The Google Plus logo

Putting the learner at the heart of blended learning in Defence

The Defence industry has been using TEL (Technology Enhanced Learning) applications for many years, and examples of good practice have often been prevalent. Today, the potential for transformational TEL-enabled blends, supported by the ever growing range and applications of new technologies, presents challenges for Defence Training Delivery Authorities (TDAs) not just in selecting the most appropriate methods and media, but even more so in combining them into effective, engaging, sustainable learning blends.

Defence employee completing a blended learning programme

Yet TDAs are under increasing pressure to exploit TEL to meet the demands of both the wider organisation and the new generation learners.

  • The New Employment Model and the growing reliance on Reservists increase the requirement to distribute training to the learner, especially via the Moodle-based Defence Learning Environment (DLE).
  • Learner-centred training, self-regulated learning, inclusion in training, the use of learning technology, and standardizing training are five of the six DSAT (Defence Systems Approach to Training) Principles of Training Delivery. Used appropriately, TEL can support and enable all of these.
  • Designing effective, learner-centric blends requires not just subject matter knowledge, but also both pedagogical knowledge and learning technologies knowledge, together with an understanding of how these three interact. That’s a big ask for military personnel on a 2-3 year posting.
  • A learner-centric approach aids retention by considering the needs of the trainees and increasing their involvement in the learning process. Indeed, JSP 822 recognizes both the advantages and the challenges: “Wherever possible, a learner-focused approach should be adopted, although this is not always as simple as it seems”.

LEO’s strategic blend design process extends the familiar ‘methods and media selection’ to also consider the overarching learning approach, the learner journey, and the support provided to ensure that students can learn effectively, independently and collaboratively.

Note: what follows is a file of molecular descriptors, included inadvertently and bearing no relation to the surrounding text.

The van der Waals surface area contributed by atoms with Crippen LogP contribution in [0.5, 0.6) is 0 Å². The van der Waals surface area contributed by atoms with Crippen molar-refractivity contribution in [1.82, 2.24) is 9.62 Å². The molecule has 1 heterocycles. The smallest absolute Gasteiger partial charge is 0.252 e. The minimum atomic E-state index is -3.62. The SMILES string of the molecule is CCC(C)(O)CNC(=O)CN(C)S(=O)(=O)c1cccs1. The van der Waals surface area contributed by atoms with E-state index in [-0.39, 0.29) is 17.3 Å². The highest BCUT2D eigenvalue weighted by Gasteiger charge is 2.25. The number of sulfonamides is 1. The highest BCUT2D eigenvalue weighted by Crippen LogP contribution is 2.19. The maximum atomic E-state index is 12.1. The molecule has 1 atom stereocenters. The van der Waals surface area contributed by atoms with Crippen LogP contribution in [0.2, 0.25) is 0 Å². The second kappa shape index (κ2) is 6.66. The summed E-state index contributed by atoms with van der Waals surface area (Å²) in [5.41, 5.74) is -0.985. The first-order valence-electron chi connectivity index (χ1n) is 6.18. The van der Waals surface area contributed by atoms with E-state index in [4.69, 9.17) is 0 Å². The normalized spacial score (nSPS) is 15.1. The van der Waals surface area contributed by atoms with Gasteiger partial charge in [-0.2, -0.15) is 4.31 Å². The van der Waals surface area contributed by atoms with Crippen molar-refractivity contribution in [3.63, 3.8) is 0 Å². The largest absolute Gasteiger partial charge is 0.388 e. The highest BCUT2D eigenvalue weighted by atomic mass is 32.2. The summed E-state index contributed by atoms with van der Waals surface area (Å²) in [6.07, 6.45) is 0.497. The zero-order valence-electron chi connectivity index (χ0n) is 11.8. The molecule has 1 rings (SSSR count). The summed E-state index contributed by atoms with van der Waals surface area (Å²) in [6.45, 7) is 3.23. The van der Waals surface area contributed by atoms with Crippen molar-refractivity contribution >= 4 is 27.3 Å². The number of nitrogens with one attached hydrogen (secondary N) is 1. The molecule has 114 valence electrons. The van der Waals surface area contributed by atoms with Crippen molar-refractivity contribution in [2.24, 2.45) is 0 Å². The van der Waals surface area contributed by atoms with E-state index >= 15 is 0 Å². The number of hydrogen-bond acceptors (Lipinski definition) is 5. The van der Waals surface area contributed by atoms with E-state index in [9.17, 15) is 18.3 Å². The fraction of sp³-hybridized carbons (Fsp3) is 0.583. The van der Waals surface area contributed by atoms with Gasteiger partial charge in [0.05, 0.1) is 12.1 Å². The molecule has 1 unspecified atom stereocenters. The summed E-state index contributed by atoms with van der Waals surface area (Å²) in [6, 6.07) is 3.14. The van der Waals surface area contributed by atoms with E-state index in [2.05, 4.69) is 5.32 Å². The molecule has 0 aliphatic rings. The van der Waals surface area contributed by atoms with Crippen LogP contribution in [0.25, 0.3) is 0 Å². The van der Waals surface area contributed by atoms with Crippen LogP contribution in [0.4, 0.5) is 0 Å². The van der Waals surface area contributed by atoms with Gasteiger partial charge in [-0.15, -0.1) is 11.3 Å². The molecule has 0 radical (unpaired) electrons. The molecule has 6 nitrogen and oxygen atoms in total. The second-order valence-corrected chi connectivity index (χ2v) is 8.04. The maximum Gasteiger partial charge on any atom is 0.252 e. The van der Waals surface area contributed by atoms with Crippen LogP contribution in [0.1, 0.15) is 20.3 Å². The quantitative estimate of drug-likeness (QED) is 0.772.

Learning does not happen in isolation, and the motivations, capabilities and conflicting priorities of each learner are unique. The key is to engage the learners right from the start, use learning activities and resources that keep them focused, and provide them with opportunities and tools to embed their learning, reducing skills fade.

Want to delve deeper into this subject? Join LEO’s Defence and learning experts, Simon Fyfe, Imogen Casebourne, and Julie Read, for their upcoming webinar ‘Technology enhanced learning – the strategic blend design’ on Wednesday 5th July at 3pm BST.

Through our research, experience and expertise in a wide range of learning technologies, LEO has developed a range of learning approaches to meet different learning requirements. Our experts have worked with clients across all sectors, including Defence, to design TEL-enabled blends that work for the learners and the organisation.

Webinar attendees will uncover:

  • Examples of blends with impact
  • Putting the learner at the heart of the design
  • How to approach a blended learning design

Register now for free.

Julie Read is LEO’s Defence Learning Consultant.

Read more about LEO’s work in the Defence sector